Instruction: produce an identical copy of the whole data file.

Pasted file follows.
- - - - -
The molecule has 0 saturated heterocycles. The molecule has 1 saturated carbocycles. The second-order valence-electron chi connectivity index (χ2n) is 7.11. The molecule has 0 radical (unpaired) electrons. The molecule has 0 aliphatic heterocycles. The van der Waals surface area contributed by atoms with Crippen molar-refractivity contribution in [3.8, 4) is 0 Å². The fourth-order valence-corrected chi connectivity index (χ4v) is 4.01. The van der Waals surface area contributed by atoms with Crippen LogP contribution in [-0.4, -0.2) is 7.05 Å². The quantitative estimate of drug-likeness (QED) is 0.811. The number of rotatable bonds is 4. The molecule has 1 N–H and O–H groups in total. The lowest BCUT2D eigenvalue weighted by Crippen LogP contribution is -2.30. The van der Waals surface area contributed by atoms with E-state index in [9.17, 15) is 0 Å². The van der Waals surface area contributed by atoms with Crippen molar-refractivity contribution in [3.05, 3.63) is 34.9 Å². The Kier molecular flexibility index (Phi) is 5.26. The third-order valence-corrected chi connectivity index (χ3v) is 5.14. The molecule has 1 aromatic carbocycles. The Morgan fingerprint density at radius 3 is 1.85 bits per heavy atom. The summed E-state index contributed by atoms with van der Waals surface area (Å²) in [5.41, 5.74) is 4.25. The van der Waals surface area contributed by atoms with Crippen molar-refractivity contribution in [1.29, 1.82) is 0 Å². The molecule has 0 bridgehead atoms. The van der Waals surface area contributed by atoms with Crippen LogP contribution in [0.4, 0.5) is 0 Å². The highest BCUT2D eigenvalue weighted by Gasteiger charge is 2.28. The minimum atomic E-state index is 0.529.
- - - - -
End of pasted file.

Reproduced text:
The molecule has 0 saturated heterocycles. The molecule has 1 saturated carbocycles. The second-order valence-electron chi connectivity index (χ2n) is 7.11. The molecule has 0 radical (unpaired) electrons. The molecule has 0 aliphatic heterocycles. The van der Waals surface area contributed by atoms with Crippen molar-refractivity contribution in [3.8, 4) is 0 Å². The fourth-order valence-corrected chi connectivity index (χ4v) is 4.01. The van der Waals surface area contributed by atoms with Crippen LogP contribution in [-0.4, -0.2) is 7.05 Å². The quantitative estimate of drug-likeness (QED) is 0.811. The number of rotatable bonds is 4. The molecule has 1 N–H and O–H groups in total. The lowest BCUT2D eigenvalue weighted by Crippen LogP contribution is -2.30. The van der Waals surface area contributed by atoms with E-state index in [9.17, 15) is 0 Å². The van der Waals surface area contributed by atoms with Crippen molar-refractivity contribution in [3.05, 3.63) is 34.9 Å². The Kier molecular flexibility index (Phi) is 5.26. The third-order valence-corrected chi connectivity index (χ3v) is 5.14. The molecule has 1 aromatic carbocycles. The Morgan fingerprint density at radius 3 is 1.85 bits per heavy atom. The summed E-state index contributed by atoms with van der Waals surface area (Å²) in [5.41, 5.74) is 4.25. The van der Waals surface area contributed by atoms with Crippen molar-refractivity contribution in [1.29, 1.82) is 0 Å². The molecule has 0 bridgehead atoms. The van der Waals surface area contributed by atoms with Crippen LogP contribution in [0.4, 0.5) is 0 Å². The highest BCUT2D eigenvalue weighted by Gasteiger charge is 2.28. The minimum atomic E-state index is 0.529.